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            Discovery, research, and development of new antibiotics: the WHO priority list of antibiotic-resistant bacteria and tuberculosis

            The spread of antibiotic-resistant bacteria poses a substantial threat to morbidity and mortality worldwide. Due to its large public health and societal implications, multidrug-resistant tuberculosis has been long regarded by WHO as a global priority for investment in new drugs. In 2016, WHO was requested by member states to create a priority list of other antibiotic-resistant bacteria to support research and development of effective drugs.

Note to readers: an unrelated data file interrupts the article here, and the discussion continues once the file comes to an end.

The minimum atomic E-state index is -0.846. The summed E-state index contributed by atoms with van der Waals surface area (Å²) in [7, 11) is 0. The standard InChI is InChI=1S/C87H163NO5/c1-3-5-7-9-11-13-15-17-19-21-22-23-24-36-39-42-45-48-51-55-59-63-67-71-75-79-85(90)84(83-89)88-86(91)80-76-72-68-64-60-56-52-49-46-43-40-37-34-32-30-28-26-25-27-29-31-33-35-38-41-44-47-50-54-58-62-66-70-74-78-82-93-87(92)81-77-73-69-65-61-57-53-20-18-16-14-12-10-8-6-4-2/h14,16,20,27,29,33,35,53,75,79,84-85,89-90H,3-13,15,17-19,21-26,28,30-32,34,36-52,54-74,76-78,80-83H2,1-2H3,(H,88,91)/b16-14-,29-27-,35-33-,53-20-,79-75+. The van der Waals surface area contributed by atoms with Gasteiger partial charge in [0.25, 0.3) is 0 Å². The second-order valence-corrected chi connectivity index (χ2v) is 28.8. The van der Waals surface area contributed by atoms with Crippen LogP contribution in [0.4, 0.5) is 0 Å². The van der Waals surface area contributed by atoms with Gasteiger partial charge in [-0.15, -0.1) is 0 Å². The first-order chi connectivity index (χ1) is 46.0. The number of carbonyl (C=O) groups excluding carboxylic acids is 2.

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              Attributable deaths and disability-adjusted life-years caused by infections with antibiotic-resistant bacteria in the EU and the European Economic Area in 2015: a population-level modelling analysis